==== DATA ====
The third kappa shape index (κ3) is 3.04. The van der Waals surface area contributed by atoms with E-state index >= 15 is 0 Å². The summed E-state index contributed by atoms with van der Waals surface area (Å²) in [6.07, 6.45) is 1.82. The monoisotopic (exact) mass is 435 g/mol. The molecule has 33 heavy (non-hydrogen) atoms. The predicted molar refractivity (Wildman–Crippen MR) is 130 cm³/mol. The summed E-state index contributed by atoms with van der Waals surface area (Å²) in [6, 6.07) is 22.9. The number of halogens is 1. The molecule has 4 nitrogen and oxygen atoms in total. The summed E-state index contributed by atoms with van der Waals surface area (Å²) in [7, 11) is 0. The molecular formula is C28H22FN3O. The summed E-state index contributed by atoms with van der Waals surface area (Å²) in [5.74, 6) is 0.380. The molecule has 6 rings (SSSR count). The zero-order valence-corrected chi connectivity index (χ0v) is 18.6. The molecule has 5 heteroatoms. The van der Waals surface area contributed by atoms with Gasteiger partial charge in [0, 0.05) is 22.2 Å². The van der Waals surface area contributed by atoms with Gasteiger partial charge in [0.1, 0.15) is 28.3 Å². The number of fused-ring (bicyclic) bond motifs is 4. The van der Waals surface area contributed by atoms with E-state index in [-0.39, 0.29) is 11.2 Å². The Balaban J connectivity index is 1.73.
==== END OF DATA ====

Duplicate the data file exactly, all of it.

The third kappa shape index (κ3) is 3.04. The van der Waals surface area contributed by atoms with E-state index >= 15 is 0 Å². The summed E-state index contributed by atoms with van der Waals surface area (Å²) in [6.07, 6.45) is 1.82. The monoisotopic (exact) mass is 435 g/mol. The molecule has 33 heavy (non-hydrogen) atoms. The predicted molar refractivity (Wildman–Crippen MR) is 130 cm³/mol. The summed E-state index contributed by atoms with van der Waals surface area (Å²) in [6, 6.07) is 22.9. The number of halogens is 1. The molecule has 4 nitrogen and oxygen atoms in total. The summed E-state index contributed by atoms with van der Waals surface area (Å²) in [7, 11) is 0. The molecular formula is C28H22FN3O. The summed E-state index contributed by atoms with van der Waals surface area (Å²) in [5.74, 6) is 0.380. The molecule has 6 rings (SSSR count). The zero-order valence-corrected chi connectivity index (χ0v) is 18.6. The molecule has 5 heteroatoms. The van der Waals surface area contributed by atoms with Gasteiger partial charge in [0, 0.05) is 22.2 Å². The van der Waals surface area contributed by atoms with Gasteiger partial charge in [0.1, 0.15) is 28.3 Å². The number of fused-ring (bicyclic) bond motifs is 4. The van der Waals surface area contributed by atoms with E-state index in [-0.39, 0.29) is 11.2 Å². The Balaban J connectivity index is 1.73.